They can end up having a condition called frostbite, which is essentially the tissue freezing and then becoming permanently damaged. It never recovers even after rewarming. So, I think our relationship with so-called cryopreservation is really the science of tricking cells into not realizing that they don't like low temperatures. And then trying to use even some of the things that normally are bad for cells at low temperatures, somehow to our benefit and to the benefit of the cells.

CONOR: So what exactly is cryogenics doing to cells, and why is this good?

JULIE: Temperature is going to impact the rate of every reaction taking place in a cell. So, the colder it gets, the slower these reactions and diffusion rates will become until a point where they stop completely. They will come to a halt. And this is where organisms will be in a suspended animation. At that point they can be stored theoretically forever until temperatures warm up again and biological reactions resume.

GUEST: What is really common to all these organisms is the physical events that take place.

CONOR: But hold on. Who have we got here?

DODI: That is Fernanda Fonseca, research director of the French National Research Institute for Agriculture, Food, and Environment. And I chatted with her to get another side of the cryo story.

FERNANDA: Our utmost ambition is to find general principles for rationalizing the cryopreservation of biomaterials, of cells, of organisms. So, when you are going to cryopreserve all these organisms you necessarily go through cooling, forming ice. And according to the cooling rate, you will have vitrification. And again back to higher temperatures, you will have the reverse reactions, so the vitrification and going to a viscous state and melting. And you have your stuff again in an ambient temperature. We have found out that there are still things to understand about how it works, how it works inside organisms. And that's our work today within cryopreservation.

DODI: Fernanda also told me about how she lives the science every day by reminding her kids that this transition of going from one state to another happens even when they warm things up in the microwave oven. And when you have your breakfast. Talk about having a scientist as a mother.

FERNANDA: I talk to my children on glass transition, on vitrification, and they know that when they are going to the microwave with their bread, they're making a transition. That will give you an idea of the point about vitrification that amazed me. And when you have your cornflakes in your box, it's still open for some days and it's not very crispy and you also had a glass transition that happened. When you have your gums in your mouth, you have glass transition, and so on. So, that is something that with cryopreservation you work on all time is vitrification, that occasion of going from a glass state to a viscous state and reverse reaction. And that is our life.

CONOR: Okay, hang on a second. I might have to get my woolly jumper on here, because I'm starting to get a little bit cold. So, hang on a second.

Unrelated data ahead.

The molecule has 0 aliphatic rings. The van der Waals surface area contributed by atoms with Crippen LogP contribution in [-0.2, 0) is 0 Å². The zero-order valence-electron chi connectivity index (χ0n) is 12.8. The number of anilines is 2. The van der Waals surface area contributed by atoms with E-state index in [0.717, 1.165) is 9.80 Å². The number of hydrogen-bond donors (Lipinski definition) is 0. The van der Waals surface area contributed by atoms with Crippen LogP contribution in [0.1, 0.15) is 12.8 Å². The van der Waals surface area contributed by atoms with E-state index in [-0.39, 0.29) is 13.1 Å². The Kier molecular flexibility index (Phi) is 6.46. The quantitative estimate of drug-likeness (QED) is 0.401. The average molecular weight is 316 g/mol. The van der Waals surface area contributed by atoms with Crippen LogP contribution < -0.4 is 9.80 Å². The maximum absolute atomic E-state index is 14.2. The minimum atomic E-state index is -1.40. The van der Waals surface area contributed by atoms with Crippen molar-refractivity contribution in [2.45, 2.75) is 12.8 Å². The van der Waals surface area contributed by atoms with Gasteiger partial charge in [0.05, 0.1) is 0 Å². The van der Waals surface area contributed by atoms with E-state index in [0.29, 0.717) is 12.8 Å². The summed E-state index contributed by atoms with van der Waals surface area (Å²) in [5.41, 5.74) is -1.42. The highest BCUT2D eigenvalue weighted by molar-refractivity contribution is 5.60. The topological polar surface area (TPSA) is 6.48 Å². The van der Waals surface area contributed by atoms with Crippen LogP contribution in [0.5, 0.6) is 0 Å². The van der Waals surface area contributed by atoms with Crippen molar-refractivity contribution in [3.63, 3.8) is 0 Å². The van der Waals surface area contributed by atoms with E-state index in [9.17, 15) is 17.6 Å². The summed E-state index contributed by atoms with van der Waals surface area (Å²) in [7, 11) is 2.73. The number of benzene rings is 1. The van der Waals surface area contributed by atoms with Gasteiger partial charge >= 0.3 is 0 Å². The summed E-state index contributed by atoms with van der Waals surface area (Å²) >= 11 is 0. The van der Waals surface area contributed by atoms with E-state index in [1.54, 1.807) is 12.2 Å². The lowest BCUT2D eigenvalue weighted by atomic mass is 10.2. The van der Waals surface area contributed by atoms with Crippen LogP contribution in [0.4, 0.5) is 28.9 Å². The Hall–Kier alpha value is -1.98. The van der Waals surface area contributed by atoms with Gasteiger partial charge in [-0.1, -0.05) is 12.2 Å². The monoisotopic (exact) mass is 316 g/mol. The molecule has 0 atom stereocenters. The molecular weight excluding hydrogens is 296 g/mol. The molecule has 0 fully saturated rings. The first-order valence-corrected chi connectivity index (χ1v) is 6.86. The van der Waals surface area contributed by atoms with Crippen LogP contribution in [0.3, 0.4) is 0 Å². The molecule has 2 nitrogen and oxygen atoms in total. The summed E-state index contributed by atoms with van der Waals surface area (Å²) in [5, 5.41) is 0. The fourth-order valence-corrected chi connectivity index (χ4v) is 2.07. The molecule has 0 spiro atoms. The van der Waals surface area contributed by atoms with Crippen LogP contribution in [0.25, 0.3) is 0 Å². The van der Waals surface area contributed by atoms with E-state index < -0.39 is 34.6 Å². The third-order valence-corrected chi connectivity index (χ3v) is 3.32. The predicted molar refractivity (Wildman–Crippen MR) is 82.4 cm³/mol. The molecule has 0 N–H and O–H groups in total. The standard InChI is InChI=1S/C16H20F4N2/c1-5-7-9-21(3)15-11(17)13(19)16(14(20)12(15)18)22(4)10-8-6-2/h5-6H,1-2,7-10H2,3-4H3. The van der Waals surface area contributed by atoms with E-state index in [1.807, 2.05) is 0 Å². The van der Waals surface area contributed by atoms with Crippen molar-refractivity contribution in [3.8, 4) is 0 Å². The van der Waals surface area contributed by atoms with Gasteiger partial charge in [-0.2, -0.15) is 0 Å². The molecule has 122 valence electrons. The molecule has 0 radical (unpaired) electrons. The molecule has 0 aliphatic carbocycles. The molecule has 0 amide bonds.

DODI: Just the thought of cold makes you cold.

CONOR: It's just too much cold. I mean, okay. Right, that's better. So, how do you make sure it's cold enough, but not too cold, and it doesn't destroy everything because you know, like, I put sloes in the freezer to break their skins when I make sloe gin. And so why aren't we breaking everything when we freeze it so, so hard?

DODI: Well, I'd love to talk more about that sloe gin. But let's ask Julie about this.

JULIE: The problem with frostbite in human bodies, for example, is related to the fact that here we're talking about tissues. So it's a 3D structure of many different cell types that are all functioning together. As this structure freezes, there will be ice crystals forming that may disrupt all this structure and even break cells. So, this is something that we are trying to avoid when cryopreserving biological samples. It is something that we can do even if it requires work and optimization. We can manage to do this for cell suspensions for a few specific types of tissues. But for larger organs or even whole organisms, this is not something that we can successfully manage to do today.

CONOR: Okay, but the reality is, right now, it only happens on long space flights or in weird movies in Hollywood, correct?

DODI: That's right. That's right.

CONOR: Okay, like Alien. That was a good one. They send the whole crew into space, they get cryopreserved.

DODI: And it didn't turn out so well, did it?

CONOR: So yeah, the best thing about that movie is really good, right? It's the movie where nobody listens to the smart lady and they all die.

DODI: That's right. These are some really smart ladies. That's what we're coming around to this entire episode.

CONOR: Listen to them, or you will die. So, what do Peter and Julie think when they see scenes like that? I mean, so they're real cryobiologists, they just look at that and shake their heads and sit and think well, what are we putting into the popular imagination here? Or, you know, might it happen?